Neosho National Fish Hatchery Conserving the nature of America

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Conserving the Nature of America

The mission of the U.S. Fish and Wildlife Service is working with others to conserve, protect and enhance fish, wildlife, plants and their habitats for the continuing benefit of the American people.

Coronavirus (COVID-19) Notice

During the current public health emergency, whenever possible, outdoor recreation sites at national fish hatcheries and national wildlife refuges will remain open to the public. Visitor centers and other facilities, however, may be closed. Scheduled events may be cancelled.

Please follow public health guidelines and avoid congregating. For more information, visit our U.S. Fish and Wildlife Service Coronavirus Response page and call for local conditions.

Alert

The Neosho National Fish Hatchery Visitor Center has changed operations as of March 19, 2020.

The visitor center has temporarily changed operations in response to the coronavirus COVID-19 outbreak. This closure follows guidance from the CDC and recommendations from state and local public health authorities. Updates will be posted to the hatchery website and social media channels.

Kids Fishing Day and Senior Fishing Day have been postponed as of May 20, 2020.

In keeping with guidance from CDC and acting out of an abundance of caution, we are joining other community organizations in postponing the Kids Fishing Day scheduled for June 5, 2020 and Senior Fishing Day scheduled for June 12, 2020. We know many people across the community will miss these events, but we are committed to doing our part to ensure public safety and slow the spread of COVID-19. We will continue to monitor the situation and all relevant guidance and will reschedule when it is prudent to do so.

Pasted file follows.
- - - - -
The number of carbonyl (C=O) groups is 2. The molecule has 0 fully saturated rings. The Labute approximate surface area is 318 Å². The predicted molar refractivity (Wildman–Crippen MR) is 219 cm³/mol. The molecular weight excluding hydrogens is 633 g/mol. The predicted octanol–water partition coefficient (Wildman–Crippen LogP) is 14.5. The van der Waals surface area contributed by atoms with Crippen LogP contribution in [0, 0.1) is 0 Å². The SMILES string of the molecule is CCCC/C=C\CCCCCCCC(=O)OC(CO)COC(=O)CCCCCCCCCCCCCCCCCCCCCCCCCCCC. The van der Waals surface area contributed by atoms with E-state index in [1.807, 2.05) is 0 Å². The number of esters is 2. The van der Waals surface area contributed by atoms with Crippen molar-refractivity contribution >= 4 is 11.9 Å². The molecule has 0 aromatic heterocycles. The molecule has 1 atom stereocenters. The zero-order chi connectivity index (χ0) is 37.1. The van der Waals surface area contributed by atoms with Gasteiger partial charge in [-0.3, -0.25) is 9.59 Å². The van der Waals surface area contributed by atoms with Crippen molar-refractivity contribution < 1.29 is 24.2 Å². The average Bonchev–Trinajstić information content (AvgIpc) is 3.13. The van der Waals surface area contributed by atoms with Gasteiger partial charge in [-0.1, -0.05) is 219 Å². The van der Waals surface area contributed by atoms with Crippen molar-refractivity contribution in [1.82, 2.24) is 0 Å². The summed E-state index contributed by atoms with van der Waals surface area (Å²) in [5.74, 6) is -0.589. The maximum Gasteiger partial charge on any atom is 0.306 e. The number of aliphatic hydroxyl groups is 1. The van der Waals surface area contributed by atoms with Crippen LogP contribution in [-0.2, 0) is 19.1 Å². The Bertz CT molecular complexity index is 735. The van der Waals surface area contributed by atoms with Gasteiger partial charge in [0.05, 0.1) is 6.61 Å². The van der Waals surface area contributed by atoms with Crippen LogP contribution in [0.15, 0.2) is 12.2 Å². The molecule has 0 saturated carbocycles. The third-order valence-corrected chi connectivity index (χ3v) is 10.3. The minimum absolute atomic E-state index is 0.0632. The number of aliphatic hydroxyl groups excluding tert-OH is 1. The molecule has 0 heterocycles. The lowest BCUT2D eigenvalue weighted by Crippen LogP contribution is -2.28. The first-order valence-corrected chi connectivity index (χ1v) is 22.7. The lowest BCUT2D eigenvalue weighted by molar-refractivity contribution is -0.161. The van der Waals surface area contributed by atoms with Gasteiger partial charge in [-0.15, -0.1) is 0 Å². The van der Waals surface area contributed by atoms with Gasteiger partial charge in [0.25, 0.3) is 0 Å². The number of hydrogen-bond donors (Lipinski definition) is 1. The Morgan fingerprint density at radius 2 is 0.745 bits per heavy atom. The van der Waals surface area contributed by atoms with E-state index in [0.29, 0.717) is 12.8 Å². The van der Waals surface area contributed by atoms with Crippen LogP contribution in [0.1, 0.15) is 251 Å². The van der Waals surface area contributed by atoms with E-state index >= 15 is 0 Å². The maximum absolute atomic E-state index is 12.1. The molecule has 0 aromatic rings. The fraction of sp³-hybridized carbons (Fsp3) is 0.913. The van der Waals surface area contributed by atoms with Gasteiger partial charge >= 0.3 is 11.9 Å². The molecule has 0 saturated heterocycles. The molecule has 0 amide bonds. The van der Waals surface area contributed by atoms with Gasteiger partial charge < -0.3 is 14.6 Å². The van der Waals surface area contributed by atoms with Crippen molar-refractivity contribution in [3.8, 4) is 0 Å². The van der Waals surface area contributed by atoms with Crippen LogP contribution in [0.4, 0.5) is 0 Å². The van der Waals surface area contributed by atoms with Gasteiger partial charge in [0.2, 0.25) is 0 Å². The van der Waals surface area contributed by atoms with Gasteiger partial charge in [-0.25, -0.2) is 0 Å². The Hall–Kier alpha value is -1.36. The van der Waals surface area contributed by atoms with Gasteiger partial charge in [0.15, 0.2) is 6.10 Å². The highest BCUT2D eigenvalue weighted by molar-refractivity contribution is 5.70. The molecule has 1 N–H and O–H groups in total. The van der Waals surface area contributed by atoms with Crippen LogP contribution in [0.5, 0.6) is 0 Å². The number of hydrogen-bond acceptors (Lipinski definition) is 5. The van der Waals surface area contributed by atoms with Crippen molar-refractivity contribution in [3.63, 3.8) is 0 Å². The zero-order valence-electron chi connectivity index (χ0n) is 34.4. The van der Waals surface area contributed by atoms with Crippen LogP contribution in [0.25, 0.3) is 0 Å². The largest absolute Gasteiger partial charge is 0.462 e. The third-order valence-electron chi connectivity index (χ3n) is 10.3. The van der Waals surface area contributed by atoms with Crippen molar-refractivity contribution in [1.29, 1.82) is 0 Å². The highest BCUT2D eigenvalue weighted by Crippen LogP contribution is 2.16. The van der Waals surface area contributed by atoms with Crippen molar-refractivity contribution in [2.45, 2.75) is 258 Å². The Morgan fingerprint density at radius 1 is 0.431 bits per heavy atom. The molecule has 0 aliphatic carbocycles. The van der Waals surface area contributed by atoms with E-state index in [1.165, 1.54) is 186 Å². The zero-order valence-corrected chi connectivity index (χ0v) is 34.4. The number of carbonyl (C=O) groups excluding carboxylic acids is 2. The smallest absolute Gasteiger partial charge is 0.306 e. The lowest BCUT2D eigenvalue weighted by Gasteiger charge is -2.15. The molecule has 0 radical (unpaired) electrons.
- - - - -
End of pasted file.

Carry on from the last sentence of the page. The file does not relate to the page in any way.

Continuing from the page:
Neosho National Fish Hatchery Visitor Center
Neosho National Fish Hatchery Visitor Center. Photo by USFWS.

Who We Are

Neosho National Fish Hatchery is the oldest operating federal fish hatchery in the United States. Established in 1888, the hatchery is located in the Ozark Mountain Region of southwest Missouri. It is one of 70 hatcheries operated by the U.S. Fish and Wildlife Service with a mission to conserve and protect our nation’s fishery resources.


How We Help

Over the years more than 130 different species of fish have been raised at Neosho. Today the hatchery rears primarily rainbow trout, pallid sturgeon and Topeka shiners. Sound science is used to efficiently produce quality rainbow trout for fishing in modified habitats contributing to healthy economies. The hatchery enhances recreational fishing opportunities through the stocking of rainbow trout into Branson’s Lake Taneycomo, providing an enormous boost to the local economy. The high quality and efficient rainbow trout production at Neosho is just one aspect of our fish production that creates a positive ripple effect for all Americans. As many as 15,000 pallid sturgeons are reared onsite annually for release into the Missouri River as a continuous effort to offset the endangered status of this species.


Tribal Trust Responsibilities

Conserving United States fish and other aquatic resources cannot be successful without the partnership of tribes. They manage or influence some of the most important aquatic habitats both on and off reservations. In addition, the federal government and the U.S. Fish and Wildlife Service have distinct and unique obligations toward tribes based on trust responsibility, treaty provisions and statutory mandates.

We have provided rainbow trout stock to the Eastern Band of the Cherokee Nation of North Carolina. This stocking was critical as a flash flood in July 2011 occurred at their Tribal Hatchery and nearby waterways, causing a loss of 435,000 trout. Other tribal hatcheries in Iowa and New Mexico have received our fish as well. Our latest efforts include building partnerships with the Peoria Tribe in Miami, Oklahoma.